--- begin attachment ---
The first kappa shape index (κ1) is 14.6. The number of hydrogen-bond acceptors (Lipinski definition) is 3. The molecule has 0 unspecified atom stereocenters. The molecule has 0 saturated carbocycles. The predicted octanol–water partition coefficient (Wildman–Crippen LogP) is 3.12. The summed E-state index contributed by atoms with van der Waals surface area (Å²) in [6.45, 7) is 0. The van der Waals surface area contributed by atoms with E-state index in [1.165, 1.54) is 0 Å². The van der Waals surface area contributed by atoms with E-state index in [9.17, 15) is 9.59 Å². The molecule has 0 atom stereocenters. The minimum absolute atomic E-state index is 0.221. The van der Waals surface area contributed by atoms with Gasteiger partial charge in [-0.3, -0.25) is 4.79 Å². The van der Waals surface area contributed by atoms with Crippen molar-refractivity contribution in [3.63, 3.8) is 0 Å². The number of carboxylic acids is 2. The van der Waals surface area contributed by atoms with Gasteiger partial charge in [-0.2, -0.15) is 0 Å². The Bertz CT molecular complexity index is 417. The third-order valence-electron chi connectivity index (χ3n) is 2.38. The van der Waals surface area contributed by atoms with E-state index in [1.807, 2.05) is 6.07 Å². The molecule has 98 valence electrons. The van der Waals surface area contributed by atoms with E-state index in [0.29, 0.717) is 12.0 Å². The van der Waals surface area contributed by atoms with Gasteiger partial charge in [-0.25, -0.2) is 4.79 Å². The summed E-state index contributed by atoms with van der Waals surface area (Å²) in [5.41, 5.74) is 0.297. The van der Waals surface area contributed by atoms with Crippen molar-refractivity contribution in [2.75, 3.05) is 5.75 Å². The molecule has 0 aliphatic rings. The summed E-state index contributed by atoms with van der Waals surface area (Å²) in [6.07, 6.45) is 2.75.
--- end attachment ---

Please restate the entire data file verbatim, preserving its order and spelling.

The first kappa shape index (κ1) is 14.6. The number of hydrogen-bond acceptors (Lipinski definition) is 3. The molecule has 0 unspecified atom stereocenters. The molecule has 0 saturated carbocycles. The predicted octanol–water partition coefficient (Wildman–Crippen LogP) is 3.12. The summed E-state index contributed by atoms with van der Waals surface area (Å²) in [6.45, 7) is 0. The van der Waals surface area contributed by atoms with E-state index in [1.165, 1.54) is 0 Å². The van der Waals surface area contributed by atoms with E-state index in [9.17, 15) is 9.59 Å². The molecule has 0 atom stereocenters. The minimum absolute atomic E-state index is 0.221. The van der Waals surface area contributed by atoms with Gasteiger partial charge in [-0.3, -0.25) is 4.79 Å². The van der Waals surface area contributed by atoms with Crippen molar-refractivity contribution in [3.63, 3.8) is 0 Å². The number of carboxylic acids is 2. The van der Waals surface area contributed by atoms with Gasteiger partial charge in [-0.2, -0.15) is 0 Å². The Bertz CT molecular complexity index is 417. The third-order valence-electron chi connectivity index (χ3n) is 2.38. The van der Waals surface area contributed by atoms with E-state index in [1.807, 2.05) is 6.07 Å². The molecule has 98 valence electrons. The van der Waals surface area contributed by atoms with E-state index in [0.29, 0.717) is 12.0 Å². The van der Waals surface area contributed by atoms with Gasteiger partial charge in [-0.25, -0.2) is 4.79 Å². The summed E-state index contributed by atoms with van der Waals surface area (Å²) in [5.41, 5.74) is 0.297. The van der Waals surface area contributed by atoms with Crippen molar-refractivity contribution in [2.75, 3.05) is 5.75 Å². The molecule has 0 aliphatic rings. The summed E-state index contributed by atoms with van der Waals surface area (Å²) in [6.07, 6.45) is 2.75.